Despite the February 1917 Revolution, the subsequent abdication of the Tsar and the setting-up of a provisional government led by the Social-Democrats under Kerensky, the war continued to wreak havoc and the government lacked strength. In April 1917, the Germans took advantage of this and made it possible for highly radical Russians to return from exile in Switzerland, whose aim was to end the war and set up a Communist regime. The Bolshevik Lenin, together with his comrades, returned to Russia in a “lead-sealed wagon”, or so the legend goes. The October Revolution could then take place. Those “ten days that shook the world”, according to the book by American journalist and eyewitness John Reed, inspired October, the film by Serguei Eisenstein commissioned by the regime to celebrate the tenth anniversary of the Russian Revolution. This film, though not as successful as Battleship Potemkine, nevertheless strengthened Eisenstein’s theories of montage. The filmmaker was given significant means with which to make it. The reconstructions are impressive, particularly of the Winter Palace. There were more than 10,000 extras, with the principal characters played by amateurs, including Lenin whose likeness is surprising. The score by Dimitri Shostakovich was added in 1967. A huge film in every sense of the word, October is a brilliant work of propaganda and historical reconstruction. The Patriots (1933) by Boris Barnet is a modest piece of work in comparison, telling the story of a small tsarist village from 1913, through the war and ending with the 1917 Revolution. A magnificent film in which the tragic and the burlesque, the sentimental and the laughable, the political and the absurd are continuously intermingled. You laugh as much as you cry. Boris Barnet, author of The Girl with a Hatbox (1927), was a great poetic and comic filmmaker. The ambition of Knight without Armour, an English pre-war mega-production by Alexandre Korda, directed by French director Jacques Feyder, tells the tale of a journalist/secret agent (Robert Donat, who also starred in Hitchcock’s The 39 Steps) who infiltrates the Bolsheviks and falls in love with a Russian countess played by a sublime Marlene Dietrich, who had just finished working with Joseph von Sternberg. Dr Zhivago, directed by David Lean in the mid-60s and adapted from Boris Pasternak’s great Russian novel banned in his own country, was a true production challenge, shot for the most part in Spain (and also in Canada and Finland) where Lean had one of the most phenomenal cinema sets ever built. The love scenes between Omar Sharif and Julie Christie, set to the music of Maurice Jarre and his famous Lara’s Theme against the backdrop of WWI, the Russian Revolution and the civil war between the Red and White Russians, are just as moving today as then. “The Archipelago of Goulash” according to Libération. One hell of a melodrama, whatever your views.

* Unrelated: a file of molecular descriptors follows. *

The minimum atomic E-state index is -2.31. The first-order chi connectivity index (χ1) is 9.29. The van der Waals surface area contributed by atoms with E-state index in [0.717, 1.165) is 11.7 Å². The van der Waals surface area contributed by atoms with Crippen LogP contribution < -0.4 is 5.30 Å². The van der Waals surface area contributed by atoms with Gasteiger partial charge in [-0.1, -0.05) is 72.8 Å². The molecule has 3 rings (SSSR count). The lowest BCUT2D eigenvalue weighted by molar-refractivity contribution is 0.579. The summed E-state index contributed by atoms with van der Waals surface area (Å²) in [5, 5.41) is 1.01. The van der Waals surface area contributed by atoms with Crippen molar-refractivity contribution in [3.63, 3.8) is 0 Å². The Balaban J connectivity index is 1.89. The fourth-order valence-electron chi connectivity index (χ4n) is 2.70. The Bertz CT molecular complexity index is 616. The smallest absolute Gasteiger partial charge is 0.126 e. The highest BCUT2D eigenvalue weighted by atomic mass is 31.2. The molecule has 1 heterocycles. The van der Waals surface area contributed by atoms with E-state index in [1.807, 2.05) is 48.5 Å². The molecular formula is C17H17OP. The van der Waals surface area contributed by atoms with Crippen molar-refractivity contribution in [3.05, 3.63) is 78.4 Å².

- Olivier Broche
OKRAINA de Boris BARNETT (1934) – USSR
OCTOBER - TEN DAYS THAT SHOOK THE WORLD de Sergueï Mikhailovich EISENSTEIN (1928) - USSR
DOCTOR ZHIVAGO de David LEAN (1965) - USA
KNIGHT WITHOUT ARMOUR de Jacques FEYDER (1937) – Great Britain